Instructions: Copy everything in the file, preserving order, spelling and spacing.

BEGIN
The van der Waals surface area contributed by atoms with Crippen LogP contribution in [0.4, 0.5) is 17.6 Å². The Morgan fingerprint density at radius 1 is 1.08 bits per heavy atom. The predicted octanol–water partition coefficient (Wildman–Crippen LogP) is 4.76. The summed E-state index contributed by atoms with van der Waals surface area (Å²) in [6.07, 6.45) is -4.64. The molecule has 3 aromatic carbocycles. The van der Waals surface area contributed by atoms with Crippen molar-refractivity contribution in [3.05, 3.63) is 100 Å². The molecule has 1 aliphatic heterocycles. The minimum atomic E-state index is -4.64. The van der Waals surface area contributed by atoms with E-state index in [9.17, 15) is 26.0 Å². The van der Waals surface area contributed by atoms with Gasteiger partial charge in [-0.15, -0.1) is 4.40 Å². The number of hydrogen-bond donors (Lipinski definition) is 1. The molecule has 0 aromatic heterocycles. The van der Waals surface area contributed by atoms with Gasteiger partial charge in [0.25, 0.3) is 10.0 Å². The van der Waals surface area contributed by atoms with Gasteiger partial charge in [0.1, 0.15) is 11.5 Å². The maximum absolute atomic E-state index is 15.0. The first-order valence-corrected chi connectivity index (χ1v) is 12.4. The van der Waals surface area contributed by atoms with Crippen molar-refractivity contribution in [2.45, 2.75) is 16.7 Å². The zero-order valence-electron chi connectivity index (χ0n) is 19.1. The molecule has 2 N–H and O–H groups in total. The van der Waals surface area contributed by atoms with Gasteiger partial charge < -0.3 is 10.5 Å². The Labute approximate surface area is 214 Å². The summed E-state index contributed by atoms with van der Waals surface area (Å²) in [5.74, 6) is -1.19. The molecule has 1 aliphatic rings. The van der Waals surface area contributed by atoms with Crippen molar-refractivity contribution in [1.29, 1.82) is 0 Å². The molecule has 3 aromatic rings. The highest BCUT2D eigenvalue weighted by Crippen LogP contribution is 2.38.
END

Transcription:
The van der Waals surface area contributed by atoms with Crippen LogP contribution in [0.4, 0.5) is 17.6 Å². The Morgan fingerprint density at radius 1 is 1.08 bits per heavy atom. The predicted octanol–water partition coefficient (Wildman–Crippen LogP) is 4.76. The summed E-state index contributed by atoms with van der Waals surface area (Å²) in [6.07, 6.45) is -4.64. The molecule has 3 aromatic carbocycles. The van der Waals surface area contributed by atoms with Crippen molar-refractivity contribution in [3.05, 3.63) is 100 Å². The molecule has 1 aliphatic heterocycles. The minimum atomic E-state index is -4.64. The van der Waals surface area contributed by atoms with E-state index in [9.17, 15) is 26.0 Å². The van der Waals surface area contributed by atoms with Gasteiger partial charge in [-0.15, -0.1) is 4.40 Å². The number of hydrogen-bond donors (Lipinski definition) is 1. The molecule has 0 aromatic heterocycles. The van der Waals surface area contributed by atoms with Gasteiger partial charge in [0.25, 0.3) is 10.0 Å². The van der Waals surface area contributed by atoms with Gasteiger partial charge in [0.1, 0.15) is 11.5 Å². The maximum absolute atomic E-state index is 15.0. The first-order valence-corrected chi connectivity index (χ1v) is 12.4. The van der Waals surface area contributed by atoms with Crippen molar-refractivity contribution in [2.45, 2.75) is 16.7 Å². The zero-order valence-electron chi connectivity index (χ0n) is 19.1. The molecule has 2 N–H and O–H groups in total. The van der Waals surface area contributed by atoms with Gasteiger partial charge < -0.3 is 10.5 Å². The Labute approximate surface area is 214 Å². The summed E-state index contributed by atoms with van der Waals surface area (Å²) in [5.74, 6) is -1.19. The molecule has 1 aliphatic rings. The van der Waals surface area contributed by atoms with Crippen molar-refractivity contribution in [1.29, 1.82) is 0 Å². The molecule has 3 aromatic rings. The highest BCUT2D eigenvalue weighted by Crippen LogP contribution is 2.38.